Guide to Planning and Conducting Usability Tests
This document is meant to provide a foundation for your next usability test. Pages found here borrow heavily from Jeffrey Rubin's Handbook of Usability Testing.
Overview of the basic usability test
Usability tests include the following elements, each of which will be addressed in this document:
- Develop problem statements or test objectives.
- Use a sample of end users (which may or may not be selected randomly).
- Represent the actual environment the users will face.
- Observe end users' interaction with that environment. The test monitor interrogates and probes end users for feedback.
- Collect qualitative and quantitative performance and preference measurements.
- Recommend improvements to the design of the environment.
Rubin, p. 29-30
Determine which type of usability test to implement
Depending on where you are in the design process, there are three types of usability tests to choose from. These are the exploratory, assessment, and validation tests. A fourth type, the comparison test, can be used at any point in the design life cycle.
Exploratory Test: The objective is to explore the user's mental model of the task you're trying to facilitate.
- When to use: This type of test is usually conducted during the initial phases of a design life-cycle. This test is effective when the designers are still grappling with what functionality to include in the final product.
- Objective: Evaluates whether the user can distinguish between the functional elements of an interface; whether the user values the functions presented; whether the overall structure enables a "walk up and use" product. The test seeks to establish the intuitiveness of the implementation.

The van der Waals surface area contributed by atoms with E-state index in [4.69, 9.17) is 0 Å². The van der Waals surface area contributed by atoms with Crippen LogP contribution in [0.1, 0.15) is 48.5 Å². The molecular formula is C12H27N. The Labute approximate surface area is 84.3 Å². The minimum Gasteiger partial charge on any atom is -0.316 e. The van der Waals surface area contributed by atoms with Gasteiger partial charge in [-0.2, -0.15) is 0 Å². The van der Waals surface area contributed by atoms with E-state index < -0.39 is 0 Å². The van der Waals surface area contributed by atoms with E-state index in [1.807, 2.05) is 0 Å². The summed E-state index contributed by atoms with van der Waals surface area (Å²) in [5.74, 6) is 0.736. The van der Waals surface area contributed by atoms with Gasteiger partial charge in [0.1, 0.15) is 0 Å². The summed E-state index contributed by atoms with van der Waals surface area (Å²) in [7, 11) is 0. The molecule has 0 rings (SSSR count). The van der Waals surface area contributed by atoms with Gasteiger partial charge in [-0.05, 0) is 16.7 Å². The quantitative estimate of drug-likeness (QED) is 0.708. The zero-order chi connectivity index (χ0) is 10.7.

- Methodology: This test involves a high degree of interaction between the monitor and the subject. The purpose of the test is to identify points of confusion encountered by the user and then to "walk through" what would help them out.
- Test Example: The user is shown an example of a mundane situation, i.e. a screen shot of a user-account management tool, and then asked to talk through their assumptions, expectations, wishes, etc.
Assessment Test: This is the most common test conducted.
- When to use: Normally conducted early or midway through the design of the product.
- Objective: This test assumes that the basic conceptual models are decided and determines how well they've been implemented. The test seeks to measure the effectiveness of the implementation.
- Methodology: The user performs tasks while the monitor largely stays out of the way. Quantitative measurements are gathered.
- Test Example: User is asked to accomplish a book renewal.
- When to use: This test normally takes place close to the release of the product.
- Objective: The purpose of this test is to establish that the product performance meets or exceeds benchmark standards in time and effort required to accomplish a task. These standards are arrived at either through previous tests or educated guesses. This test also measures how well all the pieces of the design work together.
- Methodology: Benchmarks are first established for the tasks. The tasks are then given to users and the resulting completion efforts monitored. The resulting quantitative data is analyzed and timings over benchmark are identified as possible problem areas.